Title: The Life of a Banana (review copy)
Author: P.P. Wong
Blurb from Goodreads
Xing Li is what some Chinese people call a banana – yellow on the outside and white on the inside. Although born and raised in London, she never feels like she fits in. When her mother dies, she moves with her older brother to live with venomous Grandma, strange Uncle Ho and Hollywood actress Auntie Mei. Her only friend is Jay – a mixed raced Jamaican boy with a passion for classical music.
Then Xing Li’s life takes an even harsher turn: the school bullying escalates and her uncle requests she assist him in an unthinkable favour. Her happy childhood becomes a distant memory as her new life is infiltrated with the harsh reality of being an ethnic minority.
Consumed by secrets, violence and confusing family relations, Xing Li tries to find hope wherever she can. In order to find her own identity, she must first discover what it means to be both Chinese and British.
The Life of a Banana is a Young Adult novel about a British teenage girl named Xing Li and her struggles to fit in both at home and at school.
I am an outsider and what Chinese people call a banana: white on the inside, yellow on the outside.
The story opens with Xing Li and her older brother Lai Ker moving in with their maternal grandmother after the death of their mother. Their grandmother is a seemingly very cold and rigid woman who prides education and traditionally-high career aspirations such as medicine as the only important things in life. As the book unfurls we are given more details as to why Xing Li’s grandmother and mother didn’t see eye to eye due to differing value systems and priorities, and the plot follows the coming of age story of Xing Li as she tries to live a life that doesn’t conflict with how her mother raised her and the heavy expectations of her grandmother. These personal struggles are heavily interlaced with her attempts to deal with racist bullying at her new school, her burgeoning friendship with a mixed race Chinese-Jamaican-British boy at her school and her worries about the seemingly nefarious path her brother is taking in life. The book also touches on issues of mental health and depression and how these illnesses can be swept under the carpet in families for fear of ‘what will the neighbours say’.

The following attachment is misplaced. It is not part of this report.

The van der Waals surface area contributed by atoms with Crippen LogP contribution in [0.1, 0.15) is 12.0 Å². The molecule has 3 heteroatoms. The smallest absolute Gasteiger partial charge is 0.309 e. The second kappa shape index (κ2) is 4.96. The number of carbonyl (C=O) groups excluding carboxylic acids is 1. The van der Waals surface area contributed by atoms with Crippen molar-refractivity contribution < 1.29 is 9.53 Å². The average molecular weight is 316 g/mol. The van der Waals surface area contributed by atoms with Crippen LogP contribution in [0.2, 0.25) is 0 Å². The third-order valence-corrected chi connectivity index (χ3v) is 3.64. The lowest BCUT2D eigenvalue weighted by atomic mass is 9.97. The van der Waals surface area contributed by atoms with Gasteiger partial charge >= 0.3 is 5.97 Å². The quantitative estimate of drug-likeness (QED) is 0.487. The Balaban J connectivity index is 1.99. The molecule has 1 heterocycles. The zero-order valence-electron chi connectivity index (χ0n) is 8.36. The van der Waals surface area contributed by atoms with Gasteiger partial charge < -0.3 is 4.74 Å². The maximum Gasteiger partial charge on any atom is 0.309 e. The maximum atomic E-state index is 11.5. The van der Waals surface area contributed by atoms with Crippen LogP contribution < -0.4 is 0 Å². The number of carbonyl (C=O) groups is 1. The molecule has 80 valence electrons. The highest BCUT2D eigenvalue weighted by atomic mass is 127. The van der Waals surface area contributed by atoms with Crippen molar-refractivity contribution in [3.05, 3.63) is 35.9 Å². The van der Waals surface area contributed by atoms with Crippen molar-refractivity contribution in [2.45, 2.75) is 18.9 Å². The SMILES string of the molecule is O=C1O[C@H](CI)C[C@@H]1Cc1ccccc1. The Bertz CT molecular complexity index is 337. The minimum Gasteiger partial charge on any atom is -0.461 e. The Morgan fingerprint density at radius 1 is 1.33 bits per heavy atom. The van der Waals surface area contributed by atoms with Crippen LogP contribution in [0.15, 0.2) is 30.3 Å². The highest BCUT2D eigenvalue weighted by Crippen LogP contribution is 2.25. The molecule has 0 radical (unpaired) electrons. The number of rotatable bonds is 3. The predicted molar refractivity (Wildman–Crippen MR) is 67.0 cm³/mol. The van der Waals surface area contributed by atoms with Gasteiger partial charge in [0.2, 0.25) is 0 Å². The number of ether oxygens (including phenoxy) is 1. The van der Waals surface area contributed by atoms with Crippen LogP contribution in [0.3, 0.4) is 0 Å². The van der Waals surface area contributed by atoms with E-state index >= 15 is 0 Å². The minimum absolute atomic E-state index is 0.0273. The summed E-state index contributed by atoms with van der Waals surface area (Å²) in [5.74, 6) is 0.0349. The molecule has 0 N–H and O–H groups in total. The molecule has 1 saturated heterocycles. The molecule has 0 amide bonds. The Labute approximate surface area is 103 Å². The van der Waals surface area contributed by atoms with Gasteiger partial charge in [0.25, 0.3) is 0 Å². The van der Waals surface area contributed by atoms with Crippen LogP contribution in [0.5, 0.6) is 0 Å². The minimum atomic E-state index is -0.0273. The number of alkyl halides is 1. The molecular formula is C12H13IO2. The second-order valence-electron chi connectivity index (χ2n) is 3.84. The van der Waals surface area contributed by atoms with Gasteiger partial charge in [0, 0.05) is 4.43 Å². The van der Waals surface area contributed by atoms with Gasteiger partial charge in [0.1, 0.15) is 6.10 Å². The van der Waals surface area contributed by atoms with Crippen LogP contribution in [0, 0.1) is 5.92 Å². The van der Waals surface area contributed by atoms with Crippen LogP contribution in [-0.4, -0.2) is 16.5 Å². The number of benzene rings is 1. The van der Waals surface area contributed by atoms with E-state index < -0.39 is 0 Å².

The book attempted to tackle a great number of issues and managed many of them successfully, but, primarily for me, I found it incredibly difficult to get into the book. Xing Li was the only character that as the reader we were ever given motivation for, and, to me, she was vastly underdeveloped. I felt her to be quite bland and that her fear of the world around her was written in such a heavy handed manner that it stifled any possibility of a connection between reader and main character. And this was a story that needed more empathy that would connect me as a reader to the commonality of human emotion. But I didn’t feel that essence of what it means to be human from the main character quickly enough. I felt I was told about things that happened to her rather than truly ever experienced them with her. It took approximately until approximately the 65% mark and many days of reading for me to really get into the heart of Xing Li and her story. And for me that was too late and had this not been a ‘read to review’ copy I think I may have given up the book by about the 30% stage.
But I must say I am very happy that I struggled through because the ending of this book is its strongest aspect. There really does feel like some personal growth for Xing Li and her family and the book does exceedingly well in showing how the same life is perceived through a different viewpoint.
This was a slow and sluggish read that for the most part I did not enjoy it, but it was saved somewhat by its immensely powerful ending.
*An e-copy of this book was kindly provided to me by the publisher, Legend Press, via NetGalley in exchange for an honest review.*